Mt. Folly Farm and Hemp

Liquid Compost in Field

I’ve been farming all of my adult life. A drought and a cattle market price crash in the early 1980s helped me make a decision to start Laura’s Lean Beef. As it grew, the company became a complex puzzle of financial management, producer contracting, calling on retail accounts, balancing supply and demand, building a loyal customer base and answering to regulators. It drew me away from the day-to-day of running a farm which I missed, but it taught me many lessons about the shape of the global food system, which I needed to learn.

It took a couple of decades, but we built a nice business. Then in 2005, I had a horseback-riding smash up which put me out of commission for several years. We sold the company, and I thought I might retire. I moved to an island, settled in, but soon wondered how many yoga classes, seminars, and talks could I withstand. I like to work, and my husband is a working man. So back to the farm we came, to start again.

Local Economy

Organic food, grown and processed locally, is the best choice for our health, and for the health of our Kentucky community.

We have more cows in our county than people. That might be a problem, but a young man (a millennial) whose family farms 3 miles down the road, convinced me that we could sell our farm products on the internet.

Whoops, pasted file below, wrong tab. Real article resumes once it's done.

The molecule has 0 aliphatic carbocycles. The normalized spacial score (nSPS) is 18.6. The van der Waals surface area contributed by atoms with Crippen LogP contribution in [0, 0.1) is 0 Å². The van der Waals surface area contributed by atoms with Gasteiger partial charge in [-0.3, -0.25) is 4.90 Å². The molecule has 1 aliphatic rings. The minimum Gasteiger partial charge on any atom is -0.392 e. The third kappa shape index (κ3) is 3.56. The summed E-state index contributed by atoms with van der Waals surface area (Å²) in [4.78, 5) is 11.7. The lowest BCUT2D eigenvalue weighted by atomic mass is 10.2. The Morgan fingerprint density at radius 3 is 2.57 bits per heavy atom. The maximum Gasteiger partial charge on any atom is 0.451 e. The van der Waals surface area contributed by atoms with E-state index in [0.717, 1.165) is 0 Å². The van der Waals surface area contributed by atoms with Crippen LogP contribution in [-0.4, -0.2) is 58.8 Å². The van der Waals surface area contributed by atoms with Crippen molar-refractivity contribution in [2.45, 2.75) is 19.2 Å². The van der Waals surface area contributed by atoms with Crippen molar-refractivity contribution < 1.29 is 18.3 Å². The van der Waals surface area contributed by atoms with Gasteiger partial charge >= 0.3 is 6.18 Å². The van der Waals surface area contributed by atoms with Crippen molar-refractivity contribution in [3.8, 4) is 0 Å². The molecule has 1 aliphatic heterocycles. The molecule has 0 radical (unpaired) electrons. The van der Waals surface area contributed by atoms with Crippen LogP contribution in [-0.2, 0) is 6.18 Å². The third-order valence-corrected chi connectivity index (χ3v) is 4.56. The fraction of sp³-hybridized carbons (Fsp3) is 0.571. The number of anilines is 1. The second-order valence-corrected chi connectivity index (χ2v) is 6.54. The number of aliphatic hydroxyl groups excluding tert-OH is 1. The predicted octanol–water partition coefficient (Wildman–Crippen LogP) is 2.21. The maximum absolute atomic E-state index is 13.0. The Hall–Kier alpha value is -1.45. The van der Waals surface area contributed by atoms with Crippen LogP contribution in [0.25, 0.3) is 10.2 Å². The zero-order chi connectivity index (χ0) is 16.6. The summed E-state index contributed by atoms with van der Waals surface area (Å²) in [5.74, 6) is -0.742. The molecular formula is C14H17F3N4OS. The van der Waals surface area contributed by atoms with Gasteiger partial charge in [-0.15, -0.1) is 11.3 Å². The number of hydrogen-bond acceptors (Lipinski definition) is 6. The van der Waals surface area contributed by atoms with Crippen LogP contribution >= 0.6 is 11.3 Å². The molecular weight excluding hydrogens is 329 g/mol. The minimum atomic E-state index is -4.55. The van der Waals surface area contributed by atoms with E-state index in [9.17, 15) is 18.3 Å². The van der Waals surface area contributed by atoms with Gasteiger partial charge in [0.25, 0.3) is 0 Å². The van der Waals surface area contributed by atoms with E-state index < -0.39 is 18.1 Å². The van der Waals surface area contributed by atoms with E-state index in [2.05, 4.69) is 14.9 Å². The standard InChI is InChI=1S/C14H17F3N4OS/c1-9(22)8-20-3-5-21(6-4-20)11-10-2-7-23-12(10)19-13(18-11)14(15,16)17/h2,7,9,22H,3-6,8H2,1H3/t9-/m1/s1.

We launched our online store, Laura’s Mercantile, two days before Thanksgiving, 2016. Since then, we’ve expanded our product line to include beloved regional items and hemp CBD products.

We are growing both hemp for grain and hemp for CBDs here on the farm!

It is just possible: raised here; processed here; sold through an online store pretty much anywhere.

Web Page Screenshot



Not all of our sales are online, though. Because we are committed to sustaining local businesses, Laura’s Homestead Alternatives CBD products and Laura’s Hemp Chocolates are stocked in town, at the Red River Gorge, and regionally around Kentucky and southern Ohio.